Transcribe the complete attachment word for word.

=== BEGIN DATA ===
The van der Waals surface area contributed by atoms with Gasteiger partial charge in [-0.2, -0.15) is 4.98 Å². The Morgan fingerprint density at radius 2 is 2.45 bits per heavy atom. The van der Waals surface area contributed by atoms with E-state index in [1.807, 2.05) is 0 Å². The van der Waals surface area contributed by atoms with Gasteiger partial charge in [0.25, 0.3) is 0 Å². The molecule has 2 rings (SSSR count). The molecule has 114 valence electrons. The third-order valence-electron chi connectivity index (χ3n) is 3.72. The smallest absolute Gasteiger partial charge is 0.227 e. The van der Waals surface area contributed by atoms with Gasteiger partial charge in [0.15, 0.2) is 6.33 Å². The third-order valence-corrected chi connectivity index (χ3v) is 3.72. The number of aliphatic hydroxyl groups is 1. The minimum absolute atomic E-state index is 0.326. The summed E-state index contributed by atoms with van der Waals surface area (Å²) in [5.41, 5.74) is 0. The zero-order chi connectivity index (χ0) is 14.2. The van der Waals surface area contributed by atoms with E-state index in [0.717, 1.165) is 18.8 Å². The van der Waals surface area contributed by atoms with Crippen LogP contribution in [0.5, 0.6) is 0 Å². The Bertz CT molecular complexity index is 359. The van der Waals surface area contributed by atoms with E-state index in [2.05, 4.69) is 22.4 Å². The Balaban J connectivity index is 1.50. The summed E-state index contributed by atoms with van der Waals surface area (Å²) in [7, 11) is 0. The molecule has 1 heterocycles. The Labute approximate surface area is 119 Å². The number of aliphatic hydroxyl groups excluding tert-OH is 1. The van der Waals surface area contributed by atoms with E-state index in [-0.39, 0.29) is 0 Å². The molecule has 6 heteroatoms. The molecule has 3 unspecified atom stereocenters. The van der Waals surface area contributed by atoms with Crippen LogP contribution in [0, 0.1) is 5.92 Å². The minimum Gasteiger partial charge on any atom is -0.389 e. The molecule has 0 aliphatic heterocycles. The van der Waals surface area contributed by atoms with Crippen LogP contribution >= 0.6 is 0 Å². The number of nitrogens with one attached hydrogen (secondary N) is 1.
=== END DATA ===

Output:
The van der Waals surface area contributed by atoms with Gasteiger partial charge in [-0.2, -0.15) is 4.98 Å². The Morgan fingerprint density at radius 2 is 2.45 bits per heavy atom. The van der Waals surface area contributed by atoms with E-state index in [1.807, 2.05) is 0 Å². The van der Waals surface area contributed by atoms with Gasteiger partial charge in [0.25, 0.3) is 0 Å². The molecule has 2 rings (SSSR count). The molecule has 114 valence electrons. The third-order valence-electron chi connectivity index (χ3n) is 3.72. The smallest absolute Gasteiger partial charge is 0.227 e. The van der Waals surface area contributed by atoms with Gasteiger partial charge in [0.15, 0.2) is 6.33 Å². The third-order valence-corrected chi connectivity index (χ3v) is 3.72. The number of aliphatic hydroxyl groups is 1. The minimum absolute atomic E-state index is 0.326. The summed E-state index contributed by atoms with van der Waals surface area (Å²) in [5.41, 5.74) is 0. The zero-order chi connectivity index (χ0) is 14.2. The van der Waals surface area contributed by atoms with E-state index in [0.717, 1.165) is 18.8 Å². The van der Waals surface area contributed by atoms with Crippen LogP contribution in [0.5, 0.6) is 0 Å². The Bertz CT molecular complexity index is 359. The van der Waals surface area contributed by atoms with E-state index in [2.05, 4.69) is 22.4 Å². The Balaban J connectivity index is 1.50. The summed E-state index contributed by atoms with van der Waals surface area (Å²) in [7, 11) is 0. The molecule has 1 heterocycles. The Labute approximate surface area is 119 Å². The number of aliphatic hydroxyl groups excluding tert-OH is 1. The van der Waals surface area contributed by atoms with E-state index in [-0.39, 0.29) is 0 Å². The molecule has 6 heteroatoms. The molecule has 3 unspecified atom stereocenters. The van der Waals surface area contributed by atoms with Crippen LogP contribution in [0, 0.1) is 5.92 Å². The minimum Gasteiger partial charge on any atom is -0.389 e. The molecule has 0 aliphatic heterocycles. The van der Waals surface area contributed by atoms with Crippen LogP contribution >= 0.6 is 0 Å². The number of nitrogens with one attached hydrogen (secondary N) is 1.